In these two Hot Papers, teams led by Mark Kay, a professor of pediatrics and genetics and director of the Human Gene Therapy program at Stanford University, Stanford, Calif.; and pediatrics professor Katherine High, University of Pennsylvania, chose two similar vectors, but different pathways, and achieved comparable results. Kay and his colleagues chose to deliver vector to the liver, while High and her colleagues, following a long tradition, delivered genes intramuscularly.
|Courtesy of Childrens Hospital of Pennsylvania|
"If you look at the papers, you see that the maximum levels of clotting factor achieved are the same using either muscle or liver as the target. However, you have to use higher doses [of the intramuscularly injected vector]," says High, who is also director of research, hematology division at Children's Hospital of Philadelphia. That difference could be attributable to differences in the preparation of the vector, she adds.
Injecting into the Liver
Kay focused on delivering factor IX to the liver because that is the site of its production in healthy individuals. The transduction need not be overly efficient: a mere 5 percent of liver cells churning out factor IX can do the job because those cells can over-produce the protein, resulting in therapeutic blood concentrations. "We're up to near normal levels [of factor IX], and you probably need only 20-25 percent to essentially correct [the disease]," says Kay.
In part, the work was a big step forward because it involved dogs with hemophilia B. These are good human disease models because a dog is a large animal and, genetically, are far-removed from mice, which do not always accurately predict responses in humans. "If you can treat the disease in two animals that are far apart and one is a large animal, it makes one more confident that the therapy is likely to do the same thing in humans," Kay says. His paper, he says, "goes on to prove the concept that you could treat hemophilia in a clinically relevant manner that was safe; there was no toxicity and we didn't have to do fancy manipulations."
Vector injection into skeletal muscle is also a simple procedure that could be easily done outside of a standard clinical setting. "Delivering it to the liver is more complicated, though I'm convinced that can be done safely, she says. "But it's appealing to have something you can just give as a shot.... It is estimated that over half of the world's hemophilia population doesn't have access to [standard treatments]. The possibility of a procedure that would be relatively simple, that you could do with access to sterile needles and alcohol, is appealing."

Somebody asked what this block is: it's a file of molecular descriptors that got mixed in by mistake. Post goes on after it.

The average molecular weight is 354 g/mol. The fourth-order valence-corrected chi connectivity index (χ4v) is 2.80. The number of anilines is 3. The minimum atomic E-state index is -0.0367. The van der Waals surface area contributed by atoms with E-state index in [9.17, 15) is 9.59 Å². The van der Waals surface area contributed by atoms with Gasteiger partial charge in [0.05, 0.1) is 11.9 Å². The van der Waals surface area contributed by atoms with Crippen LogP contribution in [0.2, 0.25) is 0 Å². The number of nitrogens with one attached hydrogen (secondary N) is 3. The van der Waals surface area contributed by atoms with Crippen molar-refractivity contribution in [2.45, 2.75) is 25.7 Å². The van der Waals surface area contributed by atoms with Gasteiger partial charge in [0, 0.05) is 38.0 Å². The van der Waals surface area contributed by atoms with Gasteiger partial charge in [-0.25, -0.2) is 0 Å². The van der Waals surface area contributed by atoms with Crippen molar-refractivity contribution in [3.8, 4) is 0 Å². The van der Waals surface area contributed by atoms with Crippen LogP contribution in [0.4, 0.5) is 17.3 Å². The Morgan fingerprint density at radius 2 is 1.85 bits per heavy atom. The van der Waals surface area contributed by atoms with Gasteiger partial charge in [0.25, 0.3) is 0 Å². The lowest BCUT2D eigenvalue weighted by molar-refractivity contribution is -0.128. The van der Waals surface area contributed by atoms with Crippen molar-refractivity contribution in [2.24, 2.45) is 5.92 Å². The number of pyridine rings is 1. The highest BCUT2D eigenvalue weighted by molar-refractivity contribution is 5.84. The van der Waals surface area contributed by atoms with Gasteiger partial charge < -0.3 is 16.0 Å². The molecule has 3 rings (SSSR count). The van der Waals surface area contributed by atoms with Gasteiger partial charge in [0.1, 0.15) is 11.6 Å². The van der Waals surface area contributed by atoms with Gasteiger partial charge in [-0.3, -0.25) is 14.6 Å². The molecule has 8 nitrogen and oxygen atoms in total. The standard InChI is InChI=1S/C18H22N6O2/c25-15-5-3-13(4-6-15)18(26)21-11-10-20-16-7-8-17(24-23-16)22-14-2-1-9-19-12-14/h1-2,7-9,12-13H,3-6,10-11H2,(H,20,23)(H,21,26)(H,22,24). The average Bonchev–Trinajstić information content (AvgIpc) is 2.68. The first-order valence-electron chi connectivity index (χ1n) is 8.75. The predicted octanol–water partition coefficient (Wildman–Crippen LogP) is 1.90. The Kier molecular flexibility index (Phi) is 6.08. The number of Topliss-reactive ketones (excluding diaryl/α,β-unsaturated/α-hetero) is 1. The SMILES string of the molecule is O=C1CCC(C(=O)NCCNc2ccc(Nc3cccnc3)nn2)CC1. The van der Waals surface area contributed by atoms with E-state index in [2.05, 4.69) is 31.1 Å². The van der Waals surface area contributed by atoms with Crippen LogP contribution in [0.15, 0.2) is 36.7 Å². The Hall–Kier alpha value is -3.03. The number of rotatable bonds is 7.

The jury is still out on which method works best. The two groups have begun to collaborate since the publication of these papers, and they recently completed initial human trials with intramuscular injection. In eight subjects with three different doses, they found good evidence for gene transfer and expression. "So the animal models were good predictors of what happened in humans," says High.3
Still, they didn't reach the factor IX target levels that they accomplished in dogs, and they didn't witness consistent elevation to levels greater than 1 percent of normal, which is the minimum required to ease the clinical effects of hemophilia. But those patients who did achieve intermittent levels higher than 1 percent have gone on to require less frequent factor IX treatments, which suggests that the gene therapy may have garnered some clinical effect, says High.
With that work completed, the two groups are about to start a Food and Drug Administration-approved human trial using liver delivery, though High anticipates they might return to intramuscular work as they refine their methods. "My feeling is that it would be ideal to develop approaches for both muscle and liver, and that way there will be an option if patients have hepatitis and can't take the liver approach," High says. Kay's group, which is also working on hepatitis, continues to investigate other viral and nonviral vectors, as well as strategies to increase the efficiency of transduction and ways of increasing the AAV's capacity.
1. P. Smaglik, "Gene therapy crossroads," The Scientist, 13:1, July 5, 1999.
2. M.A. Kay, et al., "In vivo gene therapy of hemophilia B: sustained partial correction in factor-IX-deficient dogs" Science, 262:117-9, 1993.
3. M.A. Kay, et al., "Evidence for gene transfer and expression of factor IX in haemophilia B patients treated with an AAV vector," Nature Genetics, 24:257-61, 2000.